It is likely this background that has informed Hadi’s response to the takeover of the capital by armed Houthi militiamen in September, and the most recent assault on his legitimacy that included Houthi occupation of the Presidential Palace — and Hadi’s own residence. In each case, Hadi emerged with an agreement making substantial concessions to the Houthis, tactical retreats for all intents and purposes, which allowed him to remain in place as president — with virtually no power, of course — but avoiding complete surrender to hostile forces and the instability such a takeover would invite.

The Houthis also appeared amenable to this choreography. They were smart enough to resist the temptation to seize all the reins of power in Yemen — and thus take ownership of its myriad problems, and whatever blame ensues when they, too, prove incapable of solving them.

As it was, the Houthis were already in virtual control of the capital and large swaths of territory elsewhere. They occupied state-run media and key ministries, and their fighters served as the de facto security forces in the capital. Virtually unchallenged, they have been able to set the agenda for the government, one that suits their ambitions but which, to this day, remains remarkably opaque. While they offer plenty of high-minded rhetoric about wanting to end corruption and ensure agreed-upon reforms are carried out, their seizure of power by armed force from a legitimately installed authority has a deeply corrosive effect on the nation, and with each passing day, they reveal themselves to be more interested in setting the political and economic agenda rather than reforming it.


Hadi, meanwhile, ever the military tactician, backpedaled furiously, hoping perhaps, that if he stayed in play long enough, some friend, somewhere, will come to his rescue, and reinstate some measure of order and stability. It was never likely, Mr. President. No helicopters swooping in with special forces, US or otherwise. Plenty of words of support were supplied, but the international community proved too stumped as to how to fix what appears to be so terribly broken in Yemen.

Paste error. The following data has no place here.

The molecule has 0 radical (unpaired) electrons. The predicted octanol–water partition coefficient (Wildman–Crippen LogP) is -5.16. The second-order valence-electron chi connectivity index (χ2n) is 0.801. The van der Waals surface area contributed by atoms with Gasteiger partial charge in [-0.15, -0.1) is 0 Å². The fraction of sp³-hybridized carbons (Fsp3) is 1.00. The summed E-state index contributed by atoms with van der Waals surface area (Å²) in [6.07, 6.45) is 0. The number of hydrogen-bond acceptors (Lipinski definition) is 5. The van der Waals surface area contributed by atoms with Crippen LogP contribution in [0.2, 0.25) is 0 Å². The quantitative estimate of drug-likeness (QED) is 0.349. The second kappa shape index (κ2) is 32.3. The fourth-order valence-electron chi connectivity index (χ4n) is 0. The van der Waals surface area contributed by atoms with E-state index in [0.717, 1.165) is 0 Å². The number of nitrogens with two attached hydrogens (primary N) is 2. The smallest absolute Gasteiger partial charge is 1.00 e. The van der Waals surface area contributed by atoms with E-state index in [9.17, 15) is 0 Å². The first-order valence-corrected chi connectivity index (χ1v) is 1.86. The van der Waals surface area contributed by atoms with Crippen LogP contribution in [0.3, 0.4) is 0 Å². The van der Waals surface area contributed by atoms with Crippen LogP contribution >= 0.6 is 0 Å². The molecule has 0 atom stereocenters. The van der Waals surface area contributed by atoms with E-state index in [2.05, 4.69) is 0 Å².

Regional rivals Saudi Arabia and Iran wield the lion’s share of influence in Yemen at the moment, and they must use that influence to avoid a deeply fractured nation with alarming prospects of sectarian-tinged war. Washington needs to engage both Tehran and Riyadh and, to the extent possible, the Houthis themselves, despite the group’s less than encouraging slogan — “Death to America, Death to Israel” — and try to defuse this ticking bomb.


If President Hadi does in fact leave office, it will be because, backed up to the edge of the cliff, he simply didn’t have enough wiggle room left to offer any further concessions. He decided to invite the Houthis try their hand at running things.


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Stephen Seche spent 35 years as a career foreign service officer and served as the US Ambassador to Yemen from 2007 to 2010. He currently works in the Washington, D.C., offices of Dentons, a global law firm.